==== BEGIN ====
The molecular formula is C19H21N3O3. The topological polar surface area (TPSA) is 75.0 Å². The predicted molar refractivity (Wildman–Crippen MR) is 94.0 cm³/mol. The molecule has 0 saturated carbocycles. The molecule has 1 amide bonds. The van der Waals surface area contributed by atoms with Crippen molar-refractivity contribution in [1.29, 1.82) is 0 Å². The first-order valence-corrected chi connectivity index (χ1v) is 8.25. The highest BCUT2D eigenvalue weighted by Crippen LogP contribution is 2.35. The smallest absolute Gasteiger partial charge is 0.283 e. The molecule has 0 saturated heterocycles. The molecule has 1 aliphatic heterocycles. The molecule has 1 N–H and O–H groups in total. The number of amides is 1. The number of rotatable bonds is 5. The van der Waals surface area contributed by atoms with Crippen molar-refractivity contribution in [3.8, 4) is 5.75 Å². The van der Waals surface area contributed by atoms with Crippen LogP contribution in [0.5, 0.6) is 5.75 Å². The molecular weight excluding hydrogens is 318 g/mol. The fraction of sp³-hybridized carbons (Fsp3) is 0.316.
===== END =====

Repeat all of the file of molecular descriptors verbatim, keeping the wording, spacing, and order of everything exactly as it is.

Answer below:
The molecular formula is C19H21N3O3. The topological polar surface area (TPSA) is 75.0 Å². The predicted molar refractivity (Wildman–Crippen MR) is 94.0 cm³/mol. The molecule has 0 saturated carbocycles. The molecule has 1 amide bonds. The van der Waals surface area contributed by atoms with Crippen molar-refractivity contribution in [1.29, 1.82) is 0 Å². The first-order valence-corrected chi connectivity index (χ1v) is 8.25. The highest BCUT2D eigenvalue weighted by Crippen LogP contribution is 2.35. The smallest absolute Gasteiger partial charge is 0.283 e. The molecule has 0 saturated heterocycles. The molecule has 1 aliphatic heterocycles. The molecule has 1 N–H and O–H groups in total. The number of amides is 1. The number of rotatable bonds is 5. The van der Waals surface area contributed by atoms with Crippen molar-refractivity contribution in [3.8, 4) is 5.75 Å². The van der Waals surface area contributed by atoms with Crippen LogP contribution in [0.5, 0.6) is 5.75 Å². The molecular weight excluding hydrogens is 318 g/mol. The fraction of sp³-hybridized carbons (Fsp3) is 0.316.